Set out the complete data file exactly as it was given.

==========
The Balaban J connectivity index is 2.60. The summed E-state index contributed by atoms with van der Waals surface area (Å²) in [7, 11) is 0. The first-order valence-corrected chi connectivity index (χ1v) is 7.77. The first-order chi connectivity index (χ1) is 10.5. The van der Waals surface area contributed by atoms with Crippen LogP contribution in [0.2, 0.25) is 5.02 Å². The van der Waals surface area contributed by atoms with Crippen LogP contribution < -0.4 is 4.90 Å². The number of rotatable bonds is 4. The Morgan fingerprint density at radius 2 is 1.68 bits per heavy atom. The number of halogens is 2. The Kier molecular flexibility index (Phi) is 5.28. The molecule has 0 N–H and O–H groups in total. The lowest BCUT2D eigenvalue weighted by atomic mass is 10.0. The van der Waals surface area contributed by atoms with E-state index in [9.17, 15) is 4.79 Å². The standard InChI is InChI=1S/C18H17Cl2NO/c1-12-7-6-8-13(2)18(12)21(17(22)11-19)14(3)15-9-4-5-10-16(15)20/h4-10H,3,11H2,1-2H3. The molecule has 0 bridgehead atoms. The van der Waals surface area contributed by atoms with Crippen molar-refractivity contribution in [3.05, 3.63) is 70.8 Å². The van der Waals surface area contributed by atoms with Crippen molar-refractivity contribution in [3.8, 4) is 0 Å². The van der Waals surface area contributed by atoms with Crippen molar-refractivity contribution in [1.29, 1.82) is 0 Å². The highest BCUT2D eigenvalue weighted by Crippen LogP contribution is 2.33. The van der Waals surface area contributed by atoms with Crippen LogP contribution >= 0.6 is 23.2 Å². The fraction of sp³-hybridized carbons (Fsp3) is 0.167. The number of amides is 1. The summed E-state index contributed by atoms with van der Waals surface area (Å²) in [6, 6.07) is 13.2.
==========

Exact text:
The Balaban J connectivity index is 2.60. The summed E-state index contributed by atoms with van der Waals surface area (Å²) in [7, 11) is 0. The first-order valence-corrected chi connectivity index (χ1v) is 7.77. The first-order chi connectivity index (χ1) is 10.5. The van der Waals surface area contributed by atoms with Crippen LogP contribution in [0.2, 0.25) is 5.02 Å². The van der Waals surface area contributed by atoms with Crippen LogP contribution < -0.4 is 4.90 Å². The number of rotatable bonds is 4. The Morgan fingerprint density at radius 2 is 1.68 bits per heavy atom. The number of halogens is 2. The Kier molecular flexibility index (Phi) is 5.28. The molecule has 0 N–H and O–H groups in total. The lowest BCUT2D eigenvalue weighted by atomic mass is 10.0. The van der Waals surface area contributed by atoms with E-state index in [9.17, 15) is 4.79 Å². The standard InChI is InChI=1S/C18H17Cl2NO/c1-12-7-6-8-13(2)18(12)21(17(22)11-19)14(3)15-9-4-5-10-16(15)20/h4-10H,3,11H2,1-2H3. The molecule has 0 bridgehead atoms. The van der Waals surface area contributed by atoms with Crippen molar-refractivity contribution in [3.05, 3.63) is 70.8 Å². The van der Waals surface area contributed by atoms with Crippen molar-refractivity contribution in [3.8, 4) is 0 Å². The van der Waals surface area contributed by atoms with Crippen molar-refractivity contribution in [1.29, 1.82) is 0 Å². The highest BCUT2D eigenvalue weighted by Crippen LogP contribution is 2.33. The van der Waals surface area contributed by atoms with Crippen LogP contribution >= 0.6 is 23.2 Å². The fraction of sp³-hybridized carbons (Fsp3) is 0.167. The number of amides is 1. The summed E-state index contributed by atoms with van der Waals surface area (Å²) in [6, 6.07) is 13.2.